Minority leader says he’ll attend session; war claims issue may dominate again

Legislature seal (PNC file photo)

The war claims issue may again dominate the scheduled legislative session today — that is, if the legislature manages to have a quorum.

Last week’s session was cut short after five Republican senators — Frank Blas Jr. Telo Taitague, Chris Duenas, Joanne Brown, and Tony Ada — walked out in protest over the handling of the war claims error issue. The senators said they walked out because they want transparency and they want the discussion of the error to be conducted in public.

Senator Chris Duenas told NewsTalk K57’s Patti Arroyo in an interview this morning, that he will likely attend the session today scheduled at 10 am.

“I will show up. I will meet with leadership and with those who share my concerns and basically go through the process of moving this process forward. I think, you know, we should have some concessions. I think that’s the way it should work,” Duenas said.

It’s not yet clear whether the other Republican senators who walked out last week will show up in today’s session. But since Duenas is the Minority Leader, it’s most likely that the other Republicans will attend session as well.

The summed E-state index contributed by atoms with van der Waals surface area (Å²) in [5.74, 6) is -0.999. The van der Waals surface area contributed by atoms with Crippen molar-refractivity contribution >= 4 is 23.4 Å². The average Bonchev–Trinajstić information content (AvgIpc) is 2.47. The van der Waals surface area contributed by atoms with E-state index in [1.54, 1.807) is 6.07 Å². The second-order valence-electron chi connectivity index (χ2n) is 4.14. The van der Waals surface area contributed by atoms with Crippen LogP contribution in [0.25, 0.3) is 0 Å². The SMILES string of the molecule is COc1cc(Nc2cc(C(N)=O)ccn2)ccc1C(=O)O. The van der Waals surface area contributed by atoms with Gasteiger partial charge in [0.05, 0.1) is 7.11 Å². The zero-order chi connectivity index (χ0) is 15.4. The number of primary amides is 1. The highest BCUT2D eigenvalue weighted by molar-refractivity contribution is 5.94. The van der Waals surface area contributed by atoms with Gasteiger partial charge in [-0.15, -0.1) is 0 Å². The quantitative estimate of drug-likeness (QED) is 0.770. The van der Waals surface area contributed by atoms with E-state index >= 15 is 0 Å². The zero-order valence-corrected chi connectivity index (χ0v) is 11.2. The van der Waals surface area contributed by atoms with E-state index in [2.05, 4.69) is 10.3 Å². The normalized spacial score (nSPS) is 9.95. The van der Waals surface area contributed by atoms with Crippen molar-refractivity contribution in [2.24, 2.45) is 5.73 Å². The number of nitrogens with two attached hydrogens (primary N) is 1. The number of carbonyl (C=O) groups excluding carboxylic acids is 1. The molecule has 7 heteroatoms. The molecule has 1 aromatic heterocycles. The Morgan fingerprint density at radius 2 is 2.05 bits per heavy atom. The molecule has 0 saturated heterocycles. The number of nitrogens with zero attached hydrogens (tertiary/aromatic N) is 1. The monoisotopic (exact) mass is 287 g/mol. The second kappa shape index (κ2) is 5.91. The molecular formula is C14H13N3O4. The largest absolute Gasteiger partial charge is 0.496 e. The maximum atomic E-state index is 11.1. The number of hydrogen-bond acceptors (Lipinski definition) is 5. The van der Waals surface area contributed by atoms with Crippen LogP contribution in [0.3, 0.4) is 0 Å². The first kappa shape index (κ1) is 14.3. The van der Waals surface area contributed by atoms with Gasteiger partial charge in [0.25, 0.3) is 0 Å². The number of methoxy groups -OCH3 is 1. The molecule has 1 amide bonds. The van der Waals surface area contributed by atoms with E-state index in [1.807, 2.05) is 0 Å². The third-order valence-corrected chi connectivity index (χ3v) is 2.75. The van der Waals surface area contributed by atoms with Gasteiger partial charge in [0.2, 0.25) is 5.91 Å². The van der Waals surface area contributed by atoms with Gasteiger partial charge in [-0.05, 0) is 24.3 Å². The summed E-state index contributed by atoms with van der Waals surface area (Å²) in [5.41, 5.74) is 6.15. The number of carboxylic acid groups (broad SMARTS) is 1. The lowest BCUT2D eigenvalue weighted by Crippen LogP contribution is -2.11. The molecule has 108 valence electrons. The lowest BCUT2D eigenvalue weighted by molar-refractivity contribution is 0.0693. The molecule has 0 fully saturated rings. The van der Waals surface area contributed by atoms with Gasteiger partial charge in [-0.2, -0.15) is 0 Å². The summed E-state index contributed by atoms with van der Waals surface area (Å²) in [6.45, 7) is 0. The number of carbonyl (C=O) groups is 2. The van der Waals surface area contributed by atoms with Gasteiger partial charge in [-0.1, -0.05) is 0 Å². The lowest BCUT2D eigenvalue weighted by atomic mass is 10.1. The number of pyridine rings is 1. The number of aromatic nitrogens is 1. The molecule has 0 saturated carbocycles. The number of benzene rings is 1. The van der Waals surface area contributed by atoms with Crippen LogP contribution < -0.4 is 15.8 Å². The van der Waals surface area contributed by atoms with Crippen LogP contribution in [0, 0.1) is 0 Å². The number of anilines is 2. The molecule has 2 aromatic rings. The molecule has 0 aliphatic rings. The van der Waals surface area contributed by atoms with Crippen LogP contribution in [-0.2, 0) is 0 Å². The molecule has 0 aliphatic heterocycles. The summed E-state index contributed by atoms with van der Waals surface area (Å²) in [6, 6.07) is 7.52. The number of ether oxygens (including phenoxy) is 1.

But if they do attend, it’s certain that they will ask for a motion again to discuss the war claims bill error in public.

“We will continue to ask for transparency and accountability. I mean where does the buck stop? How can we have the moral authority to hold the government accountable when as the legislative body, we don’t hold ourselves accountable?” Duenas asked.

For Speaker Therese Terlaje, having a quorum for today’s session is needed if they are to finally resolve the issue.

“They need to make motions, we need to get votes. We can’t move on anything if we can’t even get a quorum,” the Speaker said in an interview with NewsTalk K57’s Patti Arroyo.

Under the legislative rules, senators can be forced to return to session as a last resort.

“I sincerely hope it doesn’t come to that because this is a spectacle already. And I can’t see the need for the additional spectacle of dragging senators into submission because they don’t want to show up. It’s their job to be there,” Terlaje said.